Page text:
Inter partes review allows private parties to challenge previously issued patent claims in an adversarial process before the Patent Office. At the outset, a party must file a petition to institute review that identifies the challenged claims and the grounds for challenge with particularity.  The patent owner, in turn, may file a response.  If the Director of the Patent Office determines there is a reasonable likelihood that the petitioner would prevail with respect to at least one of the claims challenged in the petition, the Director can institute review.  By statute, the Patent Trial and Appeal Board was obligated to issue a final written decision with respect to the patentability of any patent claim challenged by the petitioner.

Here, SAS sought review of respondent ComplementSoft’s software patent, alleging that all sixteen of the patent’s claims were unpatentable.  The Director invoked a “partial institution” power to initiate review on only some of the claims and denied review on the rest and the Board’s final decision addressed only the claims on which the Director had instituted review. On appeal, the Federal Circuit rejected SAS’s argument that the patent statue required the Board to decide the patentability of every claim challenged in the petition.

In a win for patent challengers, the Supreme Court held that when the Patent Office institutes an inter partes review, it must decide the patentability of all of the claims the petitioner has challenged.  The court looked to the plain text of 35 U.S.C. §318(a) to resolve this case. Because §318(a) uses the word “shall,” which generally imposes a nondiscretionary duty, and the word “any,” which ordinarily implies every member of a group, the Court found that §318(a) must require the Board to address every claim the petitioner has challenged.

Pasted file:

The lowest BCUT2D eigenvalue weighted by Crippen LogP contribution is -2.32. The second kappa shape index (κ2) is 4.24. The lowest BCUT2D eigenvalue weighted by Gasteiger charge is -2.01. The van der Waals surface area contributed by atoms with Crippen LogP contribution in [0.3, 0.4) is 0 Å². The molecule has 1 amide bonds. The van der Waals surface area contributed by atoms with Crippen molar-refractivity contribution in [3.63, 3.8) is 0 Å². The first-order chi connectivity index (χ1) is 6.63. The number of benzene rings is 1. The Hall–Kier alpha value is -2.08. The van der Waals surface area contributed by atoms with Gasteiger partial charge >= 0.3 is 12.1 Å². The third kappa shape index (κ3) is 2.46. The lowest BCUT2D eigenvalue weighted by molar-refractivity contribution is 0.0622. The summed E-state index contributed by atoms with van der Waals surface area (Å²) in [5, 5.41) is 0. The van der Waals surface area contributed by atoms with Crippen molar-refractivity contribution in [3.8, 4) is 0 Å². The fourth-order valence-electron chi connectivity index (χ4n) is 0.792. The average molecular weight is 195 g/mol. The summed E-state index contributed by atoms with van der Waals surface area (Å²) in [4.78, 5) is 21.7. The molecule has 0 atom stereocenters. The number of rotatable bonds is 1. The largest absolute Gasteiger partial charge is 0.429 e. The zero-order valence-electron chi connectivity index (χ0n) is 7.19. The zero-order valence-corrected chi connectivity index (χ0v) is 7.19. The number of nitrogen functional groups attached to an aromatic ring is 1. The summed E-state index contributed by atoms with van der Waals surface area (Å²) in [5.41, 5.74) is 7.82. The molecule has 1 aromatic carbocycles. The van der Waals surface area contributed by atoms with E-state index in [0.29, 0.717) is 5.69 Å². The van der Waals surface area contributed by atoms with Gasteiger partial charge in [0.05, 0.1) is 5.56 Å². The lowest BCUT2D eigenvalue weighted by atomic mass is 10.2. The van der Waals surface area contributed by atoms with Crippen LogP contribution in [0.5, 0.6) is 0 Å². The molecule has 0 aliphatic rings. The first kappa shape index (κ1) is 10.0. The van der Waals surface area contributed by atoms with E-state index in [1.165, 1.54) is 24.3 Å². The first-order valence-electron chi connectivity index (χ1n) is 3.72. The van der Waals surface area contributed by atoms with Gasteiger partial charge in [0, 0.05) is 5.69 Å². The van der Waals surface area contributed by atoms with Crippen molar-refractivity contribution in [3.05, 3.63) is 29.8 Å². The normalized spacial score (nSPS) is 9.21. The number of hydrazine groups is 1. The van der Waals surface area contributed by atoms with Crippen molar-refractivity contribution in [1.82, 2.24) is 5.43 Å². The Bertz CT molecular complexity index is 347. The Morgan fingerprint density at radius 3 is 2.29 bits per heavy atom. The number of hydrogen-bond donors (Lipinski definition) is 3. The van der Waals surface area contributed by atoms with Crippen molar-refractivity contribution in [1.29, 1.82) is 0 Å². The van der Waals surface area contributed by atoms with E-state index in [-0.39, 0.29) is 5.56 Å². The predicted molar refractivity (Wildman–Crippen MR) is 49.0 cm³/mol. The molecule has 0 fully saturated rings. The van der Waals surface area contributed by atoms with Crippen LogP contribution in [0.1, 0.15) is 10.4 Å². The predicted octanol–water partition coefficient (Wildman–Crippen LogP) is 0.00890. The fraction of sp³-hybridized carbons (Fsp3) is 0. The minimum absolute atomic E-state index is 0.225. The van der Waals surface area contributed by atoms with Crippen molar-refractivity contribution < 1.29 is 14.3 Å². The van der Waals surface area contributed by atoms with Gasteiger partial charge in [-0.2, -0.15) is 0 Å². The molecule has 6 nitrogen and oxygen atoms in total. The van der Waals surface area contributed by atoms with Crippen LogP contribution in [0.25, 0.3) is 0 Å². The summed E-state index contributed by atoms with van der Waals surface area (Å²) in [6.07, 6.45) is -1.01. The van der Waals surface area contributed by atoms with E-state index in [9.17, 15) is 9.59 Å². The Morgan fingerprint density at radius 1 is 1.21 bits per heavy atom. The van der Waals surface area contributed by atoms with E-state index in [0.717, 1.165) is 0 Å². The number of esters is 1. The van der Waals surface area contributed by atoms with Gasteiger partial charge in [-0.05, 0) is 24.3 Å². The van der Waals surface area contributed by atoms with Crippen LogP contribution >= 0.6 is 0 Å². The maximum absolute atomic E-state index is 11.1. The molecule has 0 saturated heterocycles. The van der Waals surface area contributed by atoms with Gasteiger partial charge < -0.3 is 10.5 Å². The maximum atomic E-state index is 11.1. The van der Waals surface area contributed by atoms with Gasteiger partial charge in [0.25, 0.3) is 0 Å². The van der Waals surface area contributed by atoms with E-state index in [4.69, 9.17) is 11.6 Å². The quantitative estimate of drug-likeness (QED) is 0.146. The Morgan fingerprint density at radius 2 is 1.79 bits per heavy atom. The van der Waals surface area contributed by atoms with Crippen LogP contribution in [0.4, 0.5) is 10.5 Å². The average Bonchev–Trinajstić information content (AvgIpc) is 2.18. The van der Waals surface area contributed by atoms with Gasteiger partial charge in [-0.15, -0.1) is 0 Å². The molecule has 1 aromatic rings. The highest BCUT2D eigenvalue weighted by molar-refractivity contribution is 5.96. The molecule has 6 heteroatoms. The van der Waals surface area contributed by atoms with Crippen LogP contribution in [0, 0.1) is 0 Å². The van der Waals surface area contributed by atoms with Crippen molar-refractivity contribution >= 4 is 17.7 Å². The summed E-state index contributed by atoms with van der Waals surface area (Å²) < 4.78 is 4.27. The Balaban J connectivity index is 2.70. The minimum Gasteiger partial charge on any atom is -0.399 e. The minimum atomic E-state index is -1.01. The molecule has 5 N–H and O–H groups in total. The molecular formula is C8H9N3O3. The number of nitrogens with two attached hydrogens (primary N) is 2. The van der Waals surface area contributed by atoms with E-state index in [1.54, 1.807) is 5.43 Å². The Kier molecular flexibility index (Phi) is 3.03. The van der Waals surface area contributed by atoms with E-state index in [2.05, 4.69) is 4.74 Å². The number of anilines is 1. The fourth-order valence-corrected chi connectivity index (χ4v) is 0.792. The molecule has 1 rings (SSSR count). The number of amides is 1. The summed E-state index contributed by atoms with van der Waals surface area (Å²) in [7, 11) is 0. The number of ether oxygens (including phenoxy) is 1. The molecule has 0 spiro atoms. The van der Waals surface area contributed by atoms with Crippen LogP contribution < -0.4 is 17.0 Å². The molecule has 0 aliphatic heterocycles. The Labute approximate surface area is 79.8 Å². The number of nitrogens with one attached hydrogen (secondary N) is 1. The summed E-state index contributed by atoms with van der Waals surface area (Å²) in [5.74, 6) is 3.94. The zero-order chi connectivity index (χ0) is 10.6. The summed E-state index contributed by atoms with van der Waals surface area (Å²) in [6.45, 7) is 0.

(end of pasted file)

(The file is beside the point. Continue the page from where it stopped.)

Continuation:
The Court denies the existence of any “partial institution” power that could be exerted by the Director of the Patent Office and further indicates that the Director’s decision whether to institute review pursuant to the petition is a simple yes-or-no choice.  The Court further opined that §314(a)’s requirement that the Director find “a reasonable likelihood” that the petitioner will prevail on “at least 1 of the claims challenged in the petition” suggests that a regime where a reasonable prospect of success on a single claim justifies review of them all.

The Supreme Court differed to the will of Congress in reaching this decision and declined to entitle the Director’s policy argument allowing its use of the “partial institution” power, which power is wholly unmentioned in the statute.

The ruling is this case empowers challengers of patents and, ultimately, should ensure that the issuance of a final written decision that addresses each claim “challenged” by the petitioner will provide clarity to the scope of all of the claims that were initially challenged by the petitioner. It will also allow for appeal of the entirety of the “challenged” claims by the Federal Circuit, which has a reputation of being hostile to patent owners. 

Click here to read a preview of this decision that Kean DeCarlo wrote for PREVIEW of United States Supreme Court Cases, a publication of the American Bar Association.